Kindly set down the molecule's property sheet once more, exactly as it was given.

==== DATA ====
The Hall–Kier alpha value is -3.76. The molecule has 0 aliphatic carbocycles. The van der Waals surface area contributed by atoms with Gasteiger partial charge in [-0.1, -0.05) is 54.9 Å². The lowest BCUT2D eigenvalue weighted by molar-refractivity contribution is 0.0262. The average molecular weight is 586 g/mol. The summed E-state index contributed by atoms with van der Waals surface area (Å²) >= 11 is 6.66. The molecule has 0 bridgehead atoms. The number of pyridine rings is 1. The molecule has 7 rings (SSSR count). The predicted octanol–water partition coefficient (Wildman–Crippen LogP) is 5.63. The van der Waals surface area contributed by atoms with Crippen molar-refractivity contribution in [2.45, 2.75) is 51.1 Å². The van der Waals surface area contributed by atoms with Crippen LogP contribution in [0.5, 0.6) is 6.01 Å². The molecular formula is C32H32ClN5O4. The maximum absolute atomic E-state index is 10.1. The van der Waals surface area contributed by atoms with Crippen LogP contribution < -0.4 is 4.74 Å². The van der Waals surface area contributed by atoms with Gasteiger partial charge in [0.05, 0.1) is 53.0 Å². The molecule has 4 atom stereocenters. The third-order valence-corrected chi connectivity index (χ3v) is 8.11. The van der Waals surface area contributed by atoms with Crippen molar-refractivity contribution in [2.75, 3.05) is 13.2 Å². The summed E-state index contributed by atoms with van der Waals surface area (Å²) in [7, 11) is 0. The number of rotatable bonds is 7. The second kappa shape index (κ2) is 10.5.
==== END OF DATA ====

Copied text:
The Hall–Kier alpha value is -3.76. The molecule has 0 aliphatic carbocycles. The van der Waals surface area contributed by atoms with Gasteiger partial charge in [-0.1, -0.05) is 54.9 Å². The lowest BCUT2D eigenvalue weighted by molar-refractivity contribution is 0.0262. The average molecular weight is 586 g/mol. The summed E-state index contributed by atoms with van der Waals surface area (Å²) >= 11 is 6.66. The molecule has 0 bridgehead atoms. The number of pyridine rings is 1. The molecule has 7 rings (SSSR count). The predicted octanol–water partition coefficient (Wildman–Crippen LogP) is 5.63. The van der Waals surface area contributed by atoms with Crippen molar-refractivity contribution in [2.45, 2.75) is 51.1 Å². The van der Waals surface area contributed by atoms with Crippen LogP contribution in [0.5, 0.6) is 6.01 Å². The molecular formula is C32H32ClN5O4. The maximum absolute atomic E-state index is 10.1. The van der Waals surface area contributed by atoms with Crippen LogP contribution < -0.4 is 4.74 Å². The van der Waals surface area contributed by atoms with Gasteiger partial charge in [0.05, 0.1) is 53.0 Å². The molecule has 4 atom stereocenters. The third-order valence-corrected chi connectivity index (χ3v) is 8.11. The van der Waals surface area contributed by atoms with Crippen molar-refractivity contribution in [2.75, 3.05) is 13.2 Å². The summed E-state index contributed by atoms with van der Waals surface area (Å²) in [7, 11) is 0. The number of rotatable bonds is 7. The second kappa shape index (κ2) is 10.5.